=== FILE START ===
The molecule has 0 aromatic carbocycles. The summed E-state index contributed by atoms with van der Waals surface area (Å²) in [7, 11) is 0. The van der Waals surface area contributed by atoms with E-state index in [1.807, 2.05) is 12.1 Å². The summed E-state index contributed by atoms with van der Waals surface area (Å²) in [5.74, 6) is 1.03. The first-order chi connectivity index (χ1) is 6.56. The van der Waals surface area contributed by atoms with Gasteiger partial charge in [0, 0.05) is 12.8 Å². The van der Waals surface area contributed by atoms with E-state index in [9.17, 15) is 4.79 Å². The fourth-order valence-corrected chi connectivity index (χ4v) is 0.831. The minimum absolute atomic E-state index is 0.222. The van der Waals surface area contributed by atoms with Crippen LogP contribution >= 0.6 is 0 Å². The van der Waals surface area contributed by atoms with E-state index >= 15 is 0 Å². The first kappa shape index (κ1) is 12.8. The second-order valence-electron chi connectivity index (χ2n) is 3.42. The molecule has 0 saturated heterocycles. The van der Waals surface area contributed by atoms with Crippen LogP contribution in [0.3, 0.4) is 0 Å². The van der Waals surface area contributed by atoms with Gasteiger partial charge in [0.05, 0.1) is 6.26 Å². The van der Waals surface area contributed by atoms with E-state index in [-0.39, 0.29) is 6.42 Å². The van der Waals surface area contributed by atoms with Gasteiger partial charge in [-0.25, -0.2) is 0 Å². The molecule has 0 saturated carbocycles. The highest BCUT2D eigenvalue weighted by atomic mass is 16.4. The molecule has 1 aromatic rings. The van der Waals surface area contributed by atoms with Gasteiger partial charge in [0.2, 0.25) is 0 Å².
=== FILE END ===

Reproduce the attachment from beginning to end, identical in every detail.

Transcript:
The molecule has 0 aromatic carbocycles. The summed E-state index contributed by atoms with van der Waals surface area (Å²) in [7, 11) is 0. The van der Waals surface area contributed by atoms with E-state index in [1.807, 2.05) is 12.1 Å². The summed E-state index contributed by atoms with van der Waals surface area (Å²) in [5.74, 6) is 1.03. The first-order chi connectivity index (χ1) is 6.56. The van der Waals surface area contributed by atoms with Gasteiger partial charge in [0, 0.05) is 12.8 Å². The van der Waals surface area contributed by atoms with E-state index in [9.17, 15) is 4.79 Å². The fourth-order valence-corrected chi connectivity index (χ4v) is 0.831. The minimum absolute atomic E-state index is 0.222. The van der Waals surface area contributed by atoms with Crippen LogP contribution >= 0.6 is 0 Å². The van der Waals surface area contributed by atoms with E-state index >= 15 is 0 Å². The first kappa shape index (κ1) is 12.8. The second-order valence-electron chi connectivity index (χ2n) is 3.42. The molecule has 0 saturated heterocycles. The van der Waals surface area contributed by atoms with Crippen LogP contribution in [0.3, 0.4) is 0 Å². The van der Waals surface area contributed by atoms with Gasteiger partial charge in [0.05, 0.1) is 6.26 Å². The van der Waals surface area contributed by atoms with E-state index in [-0.39, 0.29) is 6.42 Å². The van der Waals surface area contributed by atoms with Gasteiger partial charge in [-0.25, -0.2) is 0 Å². The molecule has 0 saturated carbocycles. The highest BCUT2D eigenvalue weighted by atomic mass is 16.4. The molecule has 1 aromatic rings. The van der Waals surface area contributed by atoms with Gasteiger partial charge in [0.2, 0.25) is 0 Å².